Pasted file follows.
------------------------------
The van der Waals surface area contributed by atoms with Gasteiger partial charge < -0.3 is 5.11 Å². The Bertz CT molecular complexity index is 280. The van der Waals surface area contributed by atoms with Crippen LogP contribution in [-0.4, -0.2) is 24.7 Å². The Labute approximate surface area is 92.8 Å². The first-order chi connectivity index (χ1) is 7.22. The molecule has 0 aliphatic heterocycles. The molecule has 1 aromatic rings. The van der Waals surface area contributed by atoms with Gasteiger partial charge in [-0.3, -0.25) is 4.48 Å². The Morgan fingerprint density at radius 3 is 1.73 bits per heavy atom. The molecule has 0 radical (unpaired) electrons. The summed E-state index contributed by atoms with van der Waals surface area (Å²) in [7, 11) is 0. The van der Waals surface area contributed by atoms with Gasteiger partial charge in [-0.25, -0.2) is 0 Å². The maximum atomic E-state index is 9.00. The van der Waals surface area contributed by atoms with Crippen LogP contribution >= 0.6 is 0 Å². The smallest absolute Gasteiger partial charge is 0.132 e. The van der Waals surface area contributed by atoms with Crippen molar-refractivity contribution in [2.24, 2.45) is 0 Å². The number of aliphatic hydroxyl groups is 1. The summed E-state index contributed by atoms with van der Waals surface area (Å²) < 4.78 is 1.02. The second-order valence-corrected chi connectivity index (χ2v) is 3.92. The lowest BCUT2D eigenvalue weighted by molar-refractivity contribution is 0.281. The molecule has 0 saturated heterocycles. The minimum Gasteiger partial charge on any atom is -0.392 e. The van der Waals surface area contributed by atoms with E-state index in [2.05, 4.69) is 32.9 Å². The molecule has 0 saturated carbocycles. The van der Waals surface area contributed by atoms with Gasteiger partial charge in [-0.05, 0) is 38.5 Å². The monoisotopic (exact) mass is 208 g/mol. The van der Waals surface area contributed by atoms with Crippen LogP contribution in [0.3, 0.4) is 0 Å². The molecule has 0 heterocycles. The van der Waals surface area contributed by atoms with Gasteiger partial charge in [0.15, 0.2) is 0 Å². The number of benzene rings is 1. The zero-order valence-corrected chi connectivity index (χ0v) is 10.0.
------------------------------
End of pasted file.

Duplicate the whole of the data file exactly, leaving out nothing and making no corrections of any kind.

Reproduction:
The van der Waals surface area contributed by atoms with Gasteiger partial charge < -0.3 is 5.11 Å². The Bertz CT molecular complexity index is 280. The van der Waals surface area contributed by atoms with Crippen LogP contribution in [-0.4, -0.2) is 24.7 Å². The Labute approximate surface area is 92.8 Å². The first-order chi connectivity index (χ1) is 7.22. The molecule has 0 aliphatic heterocycles. The molecule has 1 aromatic rings. The van der Waals surface area contributed by atoms with Gasteiger partial charge in [-0.3, -0.25) is 4.48 Å². The Morgan fingerprint density at radius 3 is 1.73 bits per heavy atom. The molecule has 0 radical (unpaired) electrons. The summed E-state index contributed by atoms with van der Waals surface area (Å²) in [7, 11) is 0. The van der Waals surface area contributed by atoms with Gasteiger partial charge in [-0.25, -0.2) is 0 Å². The maximum atomic E-state index is 9.00. The van der Waals surface area contributed by atoms with Crippen LogP contribution >= 0.6 is 0 Å². The smallest absolute Gasteiger partial charge is 0.132 e. The van der Waals surface area contributed by atoms with Crippen molar-refractivity contribution in [2.24, 2.45) is 0 Å². The number of aliphatic hydroxyl groups is 1. The summed E-state index contributed by atoms with van der Waals surface area (Å²) < 4.78 is 1.02. The second-order valence-corrected chi connectivity index (χ2v) is 3.92. The lowest BCUT2D eigenvalue weighted by molar-refractivity contribution is 0.281. The molecule has 0 saturated heterocycles. The minimum Gasteiger partial charge on any atom is -0.392 e. The van der Waals surface area contributed by atoms with E-state index in [2.05, 4.69) is 32.9 Å². The molecule has 0 saturated carbocycles. The van der Waals surface area contributed by atoms with Gasteiger partial charge in [-0.05, 0) is 38.5 Å². The monoisotopic (exact) mass is 208 g/mol. The van der Waals surface area contributed by atoms with Crippen LogP contribution in [0.3, 0.4) is 0 Å². The molecule has 0 heterocycles. The van der Waals surface area contributed by atoms with Gasteiger partial charge in [0.15, 0.2) is 0 Å². The number of benzene rings is 1. The zero-order valence-corrected chi connectivity index (χ0v) is 10.0.